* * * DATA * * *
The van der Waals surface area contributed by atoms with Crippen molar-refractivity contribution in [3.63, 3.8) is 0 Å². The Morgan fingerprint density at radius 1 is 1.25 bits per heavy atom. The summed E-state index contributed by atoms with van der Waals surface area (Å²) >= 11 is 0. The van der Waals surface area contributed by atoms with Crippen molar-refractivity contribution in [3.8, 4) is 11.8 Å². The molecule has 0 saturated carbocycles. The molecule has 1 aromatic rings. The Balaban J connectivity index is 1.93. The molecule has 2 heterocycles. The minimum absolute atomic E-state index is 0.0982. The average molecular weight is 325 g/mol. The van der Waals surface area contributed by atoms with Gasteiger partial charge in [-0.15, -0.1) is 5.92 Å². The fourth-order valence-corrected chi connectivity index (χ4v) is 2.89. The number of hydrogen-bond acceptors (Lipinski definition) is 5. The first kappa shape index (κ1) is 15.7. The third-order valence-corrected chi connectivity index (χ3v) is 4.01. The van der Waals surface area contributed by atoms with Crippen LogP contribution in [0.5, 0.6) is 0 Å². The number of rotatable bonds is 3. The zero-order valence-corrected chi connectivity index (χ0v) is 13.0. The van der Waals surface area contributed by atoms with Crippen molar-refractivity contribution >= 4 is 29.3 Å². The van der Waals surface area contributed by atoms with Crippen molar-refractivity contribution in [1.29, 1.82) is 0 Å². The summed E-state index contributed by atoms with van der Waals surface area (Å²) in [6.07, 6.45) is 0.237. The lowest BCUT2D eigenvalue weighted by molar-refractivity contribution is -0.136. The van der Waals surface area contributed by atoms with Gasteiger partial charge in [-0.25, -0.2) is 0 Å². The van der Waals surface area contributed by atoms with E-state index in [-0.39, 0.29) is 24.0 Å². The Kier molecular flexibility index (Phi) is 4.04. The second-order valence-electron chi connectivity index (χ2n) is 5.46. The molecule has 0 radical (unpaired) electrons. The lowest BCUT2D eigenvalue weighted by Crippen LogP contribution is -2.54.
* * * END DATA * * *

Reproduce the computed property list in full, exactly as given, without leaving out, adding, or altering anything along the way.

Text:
The van der Waals surface area contributed by atoms with Crippen molar-refractivity contribution in [3.63, 3.8) is 0 Å². The Morgan fingerprint density at radius 1 is 1.25 bits per heavy atom. The summed E-state index contributed by atoms with van der Waals surface area (Å²) >= 11 is 0. The van der Waals surface area contributed by atoms with Crippen molar-refractivity contribution in [3.8, 4) is 11.8 Å². The molecule has 0 saturated carbocycles. The molecule has 1 aromatic rings. The Balaban J connectivity index is 1.93. The molecule has 2 heterocycles. The minimum absolute atomic E-state index is 0.0982. The average molecular weight is 325 g/mol. The van der Waals surface area contributed by atoms with Gasteiger partial charge in [-0.15, -0.1) is 5.92 Å². The fourth-order valence-corrected chi connectivity index (χ4v) is 2.89. The number of hydrogen-bond acceptors (Lipinski definition) is 5. The first kappa shape index (κ1) is 15.7. The third-order valence-corrected chi connectivity index (χ3v) is 4.01. The van der Waals surface area contributed by atoms with Crippen LogP contribution in [0.5, 0.6) is 0 Å². The number of rotatable bonds is 3. The zero-order valence-corrected chi connectivity index (χ0v) is 13.0. The van der Waals surface area contributed by atoms with Crippen molar-refractivity contribution >= 4 is 29.3 Å². The van der Waals surface area contributed by atoms with Crippen molar-refractivity contribution in [1.29, 1.82) is 0 Å². The summed E-state index contributed by atoms with van der Waals surface area (Å²) in [6.07, 6.45) is 0.237. The lowest BCUT2D eigenvalue weighted by molar-refractivity contribution is -0.136. The van der Waals surface area contributed by atoms with Gasteiger partial charge in [-0.25, -0.2) is 0 Å². The van der Waals surface area contributed by atoms with E-state index in [-0.39, 0.29) is 24.0 Å². The Kier molecular flexibility index (Phi) is 4.04. The second-order valence-electron chi connectivity index (χ2n) is 5.46. The molecule has 0 radical (unpaired) electrons. The lowest BCUT2D eigenvalue weighted by Crippen LogP contribution is -2.54.